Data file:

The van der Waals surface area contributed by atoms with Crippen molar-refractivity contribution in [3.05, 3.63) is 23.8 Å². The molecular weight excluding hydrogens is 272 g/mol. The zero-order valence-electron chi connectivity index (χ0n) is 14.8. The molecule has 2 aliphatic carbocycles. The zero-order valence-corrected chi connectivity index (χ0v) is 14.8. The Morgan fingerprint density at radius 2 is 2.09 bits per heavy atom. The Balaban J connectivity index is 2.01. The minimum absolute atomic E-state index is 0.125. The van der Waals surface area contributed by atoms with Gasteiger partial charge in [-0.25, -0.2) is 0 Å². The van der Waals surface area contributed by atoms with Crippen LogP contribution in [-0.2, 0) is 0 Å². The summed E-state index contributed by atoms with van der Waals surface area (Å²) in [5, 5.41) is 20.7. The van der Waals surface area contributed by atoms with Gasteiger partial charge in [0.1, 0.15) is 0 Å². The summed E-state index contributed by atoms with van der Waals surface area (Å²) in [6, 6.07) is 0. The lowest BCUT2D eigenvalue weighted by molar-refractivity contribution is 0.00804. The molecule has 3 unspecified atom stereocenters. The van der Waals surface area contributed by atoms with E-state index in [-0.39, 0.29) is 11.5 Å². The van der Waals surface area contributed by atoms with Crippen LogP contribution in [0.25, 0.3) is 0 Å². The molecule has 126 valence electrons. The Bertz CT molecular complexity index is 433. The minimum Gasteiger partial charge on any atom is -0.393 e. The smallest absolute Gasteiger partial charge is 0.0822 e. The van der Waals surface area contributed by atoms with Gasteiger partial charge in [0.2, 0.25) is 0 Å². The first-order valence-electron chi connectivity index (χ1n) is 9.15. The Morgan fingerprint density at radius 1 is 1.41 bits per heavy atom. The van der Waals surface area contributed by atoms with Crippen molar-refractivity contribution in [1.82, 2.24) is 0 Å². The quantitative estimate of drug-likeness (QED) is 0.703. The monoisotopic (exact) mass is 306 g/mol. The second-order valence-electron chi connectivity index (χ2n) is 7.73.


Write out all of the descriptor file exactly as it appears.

The van der Waals surface area contributed by atoms with Crippen molar-refractivity contribution in [3.05, 3.63) is 23.8 Å². The molecular weight excluding hydrogens is 272 g/mol. The zero-order valence-electron chi connectivity index (χ0n) is 14.8. The molecule has 2 aliphatic carbocycles. The zero-order valence-corrected chi connectivity index (χ0v) is 14.8. The Morgan fingerprint density at radius 2 is 2.09 bits per heavy atom. The Balaban J connectivity index is 2.01. The minimum absolute atomic E-state index is 0.125. The van der Waals surface area contributed by atoms with Gasteiger partial charge in [-0.25, -0.2) is 0 Å². The van der Waals surface area contributed by atoms with Crippen LogP contribution in [-0.2, 0) is 0 Å². The summed E-state index contributed by atoms with van der Waals surface area (Å²) in [5, 5.41) is 20.7. The van der Waals surface area contributed by atoms with Gasteiger partial charge in [0.1, 0.15) is 0 Å². The summed E-state index contributed by atoms with van der Waals surface area (Å²) in [6, 6.07) is 0. The lowest BCUT2D eigenvalue weighted by molar-refractivity contribution is 0.00804. The molecule has 3 unspecified atom stereocenters. The van der Waals surface area contributed by atoms with E-state index in [-0.39, 0.29) is 11.5 Å². The van der Waals surface area contributed by atoms with Crippen LogP contribution in [0.25, 0.3) is 0 Å². The molecule has 126 valence electrons. The Bertz CT molecular complexity index is 433. The minimum Gasteiger partial charge on any atom is -0.393 e. The smallest absolute Gasteiger partial charge is 0.0822 e. The van der Waals surface area contributed by atoms with Gasteiger partial charge in [0.2, 0.25) is 0 Å². The first-order valence-electron chi connectivity index (χ1n) is 9.15. The Morgan fingerprint density at radius 1 is 1.41 bits per heavy atom. The van der Waals surface area contributed by atoms with Crippen molar-refractivity contribution in [1.82, 2.24) is 0 Å². The quantitative estimate of drug-likeness (QED) is 0.703. The monoisotopic (exact) mass is 306 g/mol. The second-order valence-electron chi connectivity index (χ2n) is 7.73.